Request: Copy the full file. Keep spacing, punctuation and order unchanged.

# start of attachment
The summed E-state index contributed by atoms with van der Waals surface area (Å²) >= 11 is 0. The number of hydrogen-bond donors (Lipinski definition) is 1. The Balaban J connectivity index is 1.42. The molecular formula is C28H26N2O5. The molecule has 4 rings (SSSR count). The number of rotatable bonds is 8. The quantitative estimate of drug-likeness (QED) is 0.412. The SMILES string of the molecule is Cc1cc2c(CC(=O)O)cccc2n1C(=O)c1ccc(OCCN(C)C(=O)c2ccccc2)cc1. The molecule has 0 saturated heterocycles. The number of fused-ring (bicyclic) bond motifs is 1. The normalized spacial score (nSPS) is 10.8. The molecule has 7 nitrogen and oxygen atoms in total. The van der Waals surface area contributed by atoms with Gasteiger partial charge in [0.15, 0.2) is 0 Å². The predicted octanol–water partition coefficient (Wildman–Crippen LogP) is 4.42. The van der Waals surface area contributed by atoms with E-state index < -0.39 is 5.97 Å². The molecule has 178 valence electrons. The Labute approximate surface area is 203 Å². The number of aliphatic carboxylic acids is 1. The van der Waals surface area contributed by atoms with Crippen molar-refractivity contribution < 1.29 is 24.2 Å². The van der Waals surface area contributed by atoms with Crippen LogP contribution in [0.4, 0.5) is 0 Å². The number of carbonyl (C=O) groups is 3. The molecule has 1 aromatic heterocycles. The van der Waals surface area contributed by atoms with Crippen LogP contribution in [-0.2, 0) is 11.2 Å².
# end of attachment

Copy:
The summed E-state index contributed by atoms with van der Waals surface area (Å²) >= 11 is 0. The number of hydrogen-bond donors (Lipinski definition) is 1. The Balaban J connectivity index is 1.42. The molecular formula is C28H26N2O5. The molecule has 4 rings (SSSR count). The number of rotatable bonds is 8. The quantitative estimate of drug-likeness (QED) is 0.412. The SMILES string of the molecule is Cc1cc2c(CC(=O)O)cccc2n1C(=O)c1ccc(OCCN(C)C(=O)c2ccccc2)cc1. The molecule has 0 saturated heterocycles. The number of fused-ring (bicyclic) bond motifs is 1. The normalized spacial score (nSPS) is 10.8. The molecule has 7 nitrogen and oxygen atoms in total. The van der Waals surface area contributed by atoms with Gasteiger partial charge in [0.15, 0.2) is 0 Å². The predicted octanol–water partition coefficient (Wildman–Crippen LogP) is 4.42. The van der Waals surface area contributed by atoms with E-state index < -0.39 is 5.97 Å². The molecule has 178 valence electrons. The Labute approximate surface area is 203 Å². The number of aliphatic carboxylic acids is 1. The van der Waals surface area contributed by atoms with Crippen molar-refractivity contribution < 1.29 is 24.2 Å². The van der Waals surface area contributed by atoms with Crippen LogP contribution in [0.4, 0.5) is 0 Å². The number of carbonyl (C=O) groups is 3. The molecule has 1 aromatic heterocycles. The van der Waals surface area contributed by atoms with Crippen LogP contribution in [-0.2, 0) is 11.2 Å².